NEW YORK, Jan. 20, 2016 /PRNewswire/ -- Next month Knopf will release a new book about social media and its impact on the lives of today's youth. Written by Nancy Jo Sales, and based on reporting she has done over the past 30 months, AMERICAN GIRLS: Social Media and the Secret Lives of Teenagers, will go on sale February 23 with a first printing of 150,000 copies. It will also be available as an eBook and from Random House Audio. First serial rights have been sold to Time Magazine.
In AMERICAN GIRLS, Sales reports on what teenagers are doing online, and, more importantly, what their life online is doing to them. It is a disturbing and often shocking narrative. Sales documents a new kind of adolescence – one dominated by frightening new social and sexual norms and with a constant digital tether. It's about being a teenager at a time when a girl's first crushes and experiences of longing occur in an accelerated electronic environment; when issues of identity and self-esteem are magnified and transformed by platforms that provide instant judgment; when pornography and images of sexual violence have become ubiquitous; when girls encounter both misogyny and sexism in a barrage of feeds, and they are pushed to reveal all on apps like Instagram, Snapchat, Whisper, Tinder, and Vine. "This shift in how girls spend their time is having a profound effect on the way they think and act," writes Sales. Sales describes the effects of this "pornification of American life" and suggests we are witnessing a shift with seismic repercussions for all teens, but especially for girls.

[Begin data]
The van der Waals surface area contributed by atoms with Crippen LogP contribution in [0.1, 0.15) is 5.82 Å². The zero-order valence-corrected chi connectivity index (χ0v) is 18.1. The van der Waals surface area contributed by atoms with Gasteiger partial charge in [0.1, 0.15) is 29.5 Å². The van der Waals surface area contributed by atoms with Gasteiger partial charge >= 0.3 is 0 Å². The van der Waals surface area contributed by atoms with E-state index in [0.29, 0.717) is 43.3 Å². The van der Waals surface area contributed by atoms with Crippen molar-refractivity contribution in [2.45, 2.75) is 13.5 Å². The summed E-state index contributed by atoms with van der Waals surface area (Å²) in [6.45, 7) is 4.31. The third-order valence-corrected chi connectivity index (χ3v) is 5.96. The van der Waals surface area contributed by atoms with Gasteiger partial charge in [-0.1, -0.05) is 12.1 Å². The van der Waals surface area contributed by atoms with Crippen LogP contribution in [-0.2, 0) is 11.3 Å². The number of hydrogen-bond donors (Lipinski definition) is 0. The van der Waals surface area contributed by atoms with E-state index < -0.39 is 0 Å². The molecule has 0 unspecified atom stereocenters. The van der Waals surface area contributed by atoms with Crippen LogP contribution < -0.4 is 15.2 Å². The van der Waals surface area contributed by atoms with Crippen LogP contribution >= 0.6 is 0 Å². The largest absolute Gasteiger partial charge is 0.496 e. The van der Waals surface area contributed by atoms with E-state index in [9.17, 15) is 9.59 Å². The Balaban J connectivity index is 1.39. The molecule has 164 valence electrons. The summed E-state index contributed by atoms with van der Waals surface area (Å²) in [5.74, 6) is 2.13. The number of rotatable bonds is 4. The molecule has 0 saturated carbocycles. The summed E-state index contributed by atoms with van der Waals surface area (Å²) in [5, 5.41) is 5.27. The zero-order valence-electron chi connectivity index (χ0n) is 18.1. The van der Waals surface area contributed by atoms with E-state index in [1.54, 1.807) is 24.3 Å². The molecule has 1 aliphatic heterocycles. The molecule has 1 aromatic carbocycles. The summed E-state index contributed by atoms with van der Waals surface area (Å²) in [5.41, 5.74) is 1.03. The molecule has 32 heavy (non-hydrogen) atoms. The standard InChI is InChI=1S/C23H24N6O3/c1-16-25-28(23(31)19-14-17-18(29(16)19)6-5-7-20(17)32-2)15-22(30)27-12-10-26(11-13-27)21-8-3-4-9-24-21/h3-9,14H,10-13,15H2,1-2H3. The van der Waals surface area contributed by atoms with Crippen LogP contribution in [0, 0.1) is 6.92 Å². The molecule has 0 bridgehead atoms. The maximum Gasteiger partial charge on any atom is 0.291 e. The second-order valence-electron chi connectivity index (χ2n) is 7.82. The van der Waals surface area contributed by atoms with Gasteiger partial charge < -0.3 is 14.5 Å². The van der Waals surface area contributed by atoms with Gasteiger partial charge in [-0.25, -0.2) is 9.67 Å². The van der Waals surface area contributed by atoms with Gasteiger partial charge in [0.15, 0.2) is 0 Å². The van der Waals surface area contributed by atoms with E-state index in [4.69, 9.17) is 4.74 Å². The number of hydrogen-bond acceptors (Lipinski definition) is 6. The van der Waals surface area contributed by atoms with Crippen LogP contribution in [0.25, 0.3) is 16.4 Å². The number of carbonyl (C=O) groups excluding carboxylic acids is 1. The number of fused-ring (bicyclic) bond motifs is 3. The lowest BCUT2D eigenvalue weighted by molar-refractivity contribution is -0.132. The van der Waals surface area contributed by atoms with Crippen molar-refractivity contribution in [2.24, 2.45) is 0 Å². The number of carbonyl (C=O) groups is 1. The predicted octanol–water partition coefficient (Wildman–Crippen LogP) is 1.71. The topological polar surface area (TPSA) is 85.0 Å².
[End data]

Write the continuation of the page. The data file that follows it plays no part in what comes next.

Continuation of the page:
From being asked by male classmates to send nudes and racy videos – as recently seen in the sexting scandals that rocked Cañon City, CO and Kings Park, NY – to starting "finstas" (fake Instagram accounts) and hard-to-trace Facebook pages that bully others, to consuming and producing porn, the years of middle and high school have become both threatening and dangerous, even more so when you consider how their social lives are concealed from the eyes of parents (Sales was recently asked "What don't parents know about their children's lives online?" She responded "Too much.")
Sales spent the last 30 months in the company of teenage girls, interviewing more than 200 teenagers from coast-to-coast, getting them to open up about their experiences, and documenting the massive change in the way they are growing up, with social media and smartphone technology, a phenomenon that often transcends race, geography, and household income. "I couldn't have written this book without the honesty and generosity of the girls I interviewed," says Sales.
ABOUT THE AUTHOR: Nancy Jo Sales is an award-winning journalist and author who has written for Vanity Fair, New York, Harper's Bazaar, and many other publications. She is known for her reporting on youth culture and for her profiles of pop-culture icons. In 2000, she became a contributing editor at Vanity Fair.
SOURCE Alfred A. Knopf